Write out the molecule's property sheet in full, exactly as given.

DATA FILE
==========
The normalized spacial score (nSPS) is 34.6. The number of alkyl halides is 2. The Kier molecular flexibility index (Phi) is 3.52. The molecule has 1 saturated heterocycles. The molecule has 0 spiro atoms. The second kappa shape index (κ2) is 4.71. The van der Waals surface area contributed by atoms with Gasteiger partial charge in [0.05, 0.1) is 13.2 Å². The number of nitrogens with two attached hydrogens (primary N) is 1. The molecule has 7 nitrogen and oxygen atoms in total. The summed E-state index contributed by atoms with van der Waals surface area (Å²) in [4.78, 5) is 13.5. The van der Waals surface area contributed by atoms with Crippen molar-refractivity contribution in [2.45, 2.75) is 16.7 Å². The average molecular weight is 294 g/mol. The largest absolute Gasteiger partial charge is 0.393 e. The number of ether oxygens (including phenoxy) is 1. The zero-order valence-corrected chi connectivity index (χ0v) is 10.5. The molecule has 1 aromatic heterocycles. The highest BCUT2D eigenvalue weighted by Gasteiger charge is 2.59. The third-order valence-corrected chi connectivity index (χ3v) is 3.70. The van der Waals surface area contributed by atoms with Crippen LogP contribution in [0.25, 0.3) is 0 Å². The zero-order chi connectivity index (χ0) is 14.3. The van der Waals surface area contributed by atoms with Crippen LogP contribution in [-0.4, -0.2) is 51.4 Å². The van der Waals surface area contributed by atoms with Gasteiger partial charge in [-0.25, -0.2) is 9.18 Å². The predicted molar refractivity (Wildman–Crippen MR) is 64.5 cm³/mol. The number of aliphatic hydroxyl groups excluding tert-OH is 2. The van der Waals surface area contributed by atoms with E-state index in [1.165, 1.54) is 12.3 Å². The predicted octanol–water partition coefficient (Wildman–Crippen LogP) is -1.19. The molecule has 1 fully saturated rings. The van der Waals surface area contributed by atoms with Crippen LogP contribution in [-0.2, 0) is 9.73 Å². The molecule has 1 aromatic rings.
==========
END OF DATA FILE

The normalized spacial score (nSPS) is 34.6. The number of alkyl halides is 2. The Kier molecular flexibility index (Phi) is 3.52. The molecule has 1 saturated heterocycles. The molecule has 0 spiro atoms. The second kappa shape index (κ2) is 4.71. The van der Waals surface area contributed by atoms with Gasteiger partial charge in [0.05, 0.1) is 13.2 Å². The number of nitrogens with two attached hydrogens (primary N) is 1. The molecule has 7 nitrogen and oxygen atoms in total. The summed E-state index contributed by atoms with van der Waals surface area (Å²) in [4.78, 5) is 13.5. The van der Waals surface area contributed by atoms with Crippen molar-refractivity contribution in [2.45, 2.75) is 16.7 Å². The average molecular weight is 294 g/mol. The largest absolute Gasteiger partial charge is 0.393 e. The number of ether oxygens (including phenoxy) is 1. The zero-order valence-corrected chi connectivity index (χ0v) is 10.5. The molecule has 1 aromatic heterocycles. The highest BCUT2D eigenvalue weighted by Gasteiger charge is 2.59. The third-order valence-corrected chi connectivity index (χ3v) is 3.70. The van der Waals surface area contributed by atoms with Crippen LogP contribution in [0.25, 0.3) is 0 Å². The zero-order chi connectivity index (χ0) is 14.3. The van der Waals surface area contributed by atoms with Crippen LogP contribution in [-0.4, -0.2) is 51.4 Å². The van der Waals surface area contributed by atoms with Gasteiger partial charge in [-0.25, -0.2) is 9.18 Å². The predicted molar refractivity (Wildman–Crippen MR) is 64.5 cm³/mol. The number of aliphatic hydroxyl groups excluding tert-OH is 2. The van der Waals surface area contributed by atoms with E-state index in [1.165, 1.54) is 12.3 Å². The predicted octanol–water partition coefficient (Wildman–Crippen LogP) is -1.19. The molecule has 1 fully saturated rings. The van der Waals surface area contributed by atoms with Crippen LogP contribution in [-0.2, 0) is 9.73 Å². The molecule has 1 aromatic rings.